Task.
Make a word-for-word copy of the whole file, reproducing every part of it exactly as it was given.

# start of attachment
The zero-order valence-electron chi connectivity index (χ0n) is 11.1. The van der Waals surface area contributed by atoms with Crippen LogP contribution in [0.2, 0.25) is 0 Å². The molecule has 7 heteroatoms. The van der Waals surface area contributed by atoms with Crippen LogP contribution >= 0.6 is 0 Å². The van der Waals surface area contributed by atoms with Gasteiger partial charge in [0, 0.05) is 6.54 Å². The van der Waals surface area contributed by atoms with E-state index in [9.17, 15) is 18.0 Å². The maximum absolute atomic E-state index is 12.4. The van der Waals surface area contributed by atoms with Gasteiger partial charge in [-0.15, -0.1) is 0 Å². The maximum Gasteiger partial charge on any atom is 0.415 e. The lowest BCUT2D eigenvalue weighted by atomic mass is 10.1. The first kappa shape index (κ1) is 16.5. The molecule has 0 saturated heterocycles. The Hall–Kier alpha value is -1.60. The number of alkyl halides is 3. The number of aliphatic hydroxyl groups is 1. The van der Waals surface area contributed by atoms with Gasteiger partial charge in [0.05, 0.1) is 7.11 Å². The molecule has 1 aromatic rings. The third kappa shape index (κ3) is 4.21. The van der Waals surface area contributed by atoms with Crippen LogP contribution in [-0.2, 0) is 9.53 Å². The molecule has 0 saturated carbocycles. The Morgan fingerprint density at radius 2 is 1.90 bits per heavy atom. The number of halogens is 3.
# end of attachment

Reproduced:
The zero-order valence-electron chi connectivity index (χ0n) is 11.1. The van der Waals surface area contributed by atoms with Crippen LogP contribution in [0.2, 0.25) is 0 Å². The molecule has 7 heteroatoms. The van der Waals surface area contributed by atoms with Crippen LogP contribution >= 0.6 is 0 Å². The van der Waals surface area contributed by atoms with Gasteiger partial charge in [0, 0.05) is 6.54 Å². The van der Waals surface area contributed by atoms with E-state index in [9.17, 15) is 18.0 Å². The maximum absolute atomic E-state index is 12.4. The van der Waals surface area contributed by atoms with Gasteiger partial charge in [-0.15, -0.1) is 0 Å². The maximum Gasteiger partial charge on any atom is 0.415 e. The lowest BCUT2D eigenvalue weighted by atomic mass is 10.1. The first kappa shape index (κ1) is 16.5. The molecule has 0 saturated heterocycles. The Hall–Kier alpha value is -1.60. The number of alkyl halides is 3. The number of aliphatic hydroxyl groups is 1. The van der Waals surface area contributed by atoms with Gasteiger partial charge in [0.05, 0.1) is 7.11 Å². The molecule has 1 aromatic rings. The third kappa shape index (κ3) is 4.21. The van der Waals surface area contributed by atoms with Crippen LogP contribution in [-0.2, 0) is 9.53 Å². The molecule has 0 saturated carbocycles. The Morgan fingerprint density at radius 2 is 1.90 bits per heavy atom. The number of halogens is 3.